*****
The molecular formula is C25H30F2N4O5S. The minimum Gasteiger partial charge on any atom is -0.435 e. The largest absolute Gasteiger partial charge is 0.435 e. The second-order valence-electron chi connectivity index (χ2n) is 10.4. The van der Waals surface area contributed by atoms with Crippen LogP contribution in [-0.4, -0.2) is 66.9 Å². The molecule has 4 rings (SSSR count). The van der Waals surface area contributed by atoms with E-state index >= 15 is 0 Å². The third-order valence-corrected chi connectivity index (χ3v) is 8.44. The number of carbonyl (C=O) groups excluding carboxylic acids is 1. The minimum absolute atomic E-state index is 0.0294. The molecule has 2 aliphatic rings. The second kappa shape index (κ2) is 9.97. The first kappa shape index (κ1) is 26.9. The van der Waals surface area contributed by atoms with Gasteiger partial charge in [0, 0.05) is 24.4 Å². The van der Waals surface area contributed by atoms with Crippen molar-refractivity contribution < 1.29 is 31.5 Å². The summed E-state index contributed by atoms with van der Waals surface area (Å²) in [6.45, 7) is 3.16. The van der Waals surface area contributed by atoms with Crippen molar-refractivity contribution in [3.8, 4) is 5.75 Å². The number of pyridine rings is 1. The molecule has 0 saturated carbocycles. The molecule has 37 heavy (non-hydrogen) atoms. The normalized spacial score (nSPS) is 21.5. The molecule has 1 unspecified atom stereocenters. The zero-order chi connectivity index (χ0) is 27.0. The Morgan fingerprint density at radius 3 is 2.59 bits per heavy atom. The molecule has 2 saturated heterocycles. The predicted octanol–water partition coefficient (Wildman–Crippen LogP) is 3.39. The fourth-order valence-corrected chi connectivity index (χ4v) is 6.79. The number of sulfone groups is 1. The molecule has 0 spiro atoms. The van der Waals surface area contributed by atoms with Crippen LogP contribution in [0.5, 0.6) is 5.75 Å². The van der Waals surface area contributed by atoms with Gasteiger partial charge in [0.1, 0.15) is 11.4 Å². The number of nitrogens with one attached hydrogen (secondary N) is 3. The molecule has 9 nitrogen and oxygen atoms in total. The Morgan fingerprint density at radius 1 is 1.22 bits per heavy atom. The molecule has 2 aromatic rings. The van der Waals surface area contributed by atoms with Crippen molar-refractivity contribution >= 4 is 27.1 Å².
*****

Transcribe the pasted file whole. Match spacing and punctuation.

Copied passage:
The molecular formula is C25H30F2N4O5S. The minimum Gasteiger partial charge on any atom is -0.435 e. The largest absolute Gasteiger partial charge is 0.435 e. The second-order valence-electron chi connectivity index (χ2n) is 10.4. The van der Waals surface area contributed by atoms with Crippen LogP contribution in [-0.4, -0.2) is 66.9 Å². The molecule has 4 rings (SSSR count). The van der Waals surface area contributed by atoms with E-state index >= 15 is 0 Å². The third-order valence-corrected chi connectivity index (χ3v) is 8.44. The number of carbonyl (C=O) groups excluding carboxylic acids is 1. The minimum absolute atomic E-state index is 0.0294. The molecule has 2 aliphatic rings. The second kappa shape index (κ2) is 9.97. The first kappa shape index (κ1) is 26.9. The van der Waals surface area contributed by atoms with Gasteiger partial charge in [0, 0.05) is 24.4 Å². The van der Waals surface area contributed by atoms with Crippen molar-refractivity contribution < 1.29 is 31.5 Å². The summed E-state index contributed by atoms with van der Waals surface area (Å²) in [6.45, 7) is 3.16. The van der Waals surface area contributed by atoms with Crippen molar-refractivity contribution in [3.8, 4) is 5.75 Å². The number of pyridine rings is 1. The molecule has 0 saturated carbocycles. The molecule has 37 heavy (non-hydrogen) atoms. The normalized spacial score (nSPS) is 21.5. The molecule has 1 unspecified atom stereocenters. The zero-order chi connectivity index (χ0) is 27.0. The Morgan fingerprint density at radius 3 is 2.59 bits per heavy atom. The molecule has 2 saturated heterocycles. The predicted octanol–water partition coefficient (Wildman–Crippen LogP) is 3.39. The fourth-order valence-corrected chi connectivity index (χ4v) is 6.79. The number of sulfone groups is 1. The molecule has 0 spiro atoms. The van der Waals surface area contributed by atoms with Crippen LogP contribution in [0.5, 0.6) is 5.75 Å². The van der Waals surface area contributed by atoms with Gasteiger partial charge in [0.1, 0.15) is 11.4 Å². The number of nitrogens with one attached hydrogen (secondary N) is 3. The molecule has 9 nitrogen and oxygen atoms in total. The Morgan fingerprint density at radius 1 is 1.22 bits per heavy atom. The molecule has 2 aromatic rings. The van der Waals surface area contributed by atoms with Crippen molar-refractivity contribution >= 4 is 27.1 Å².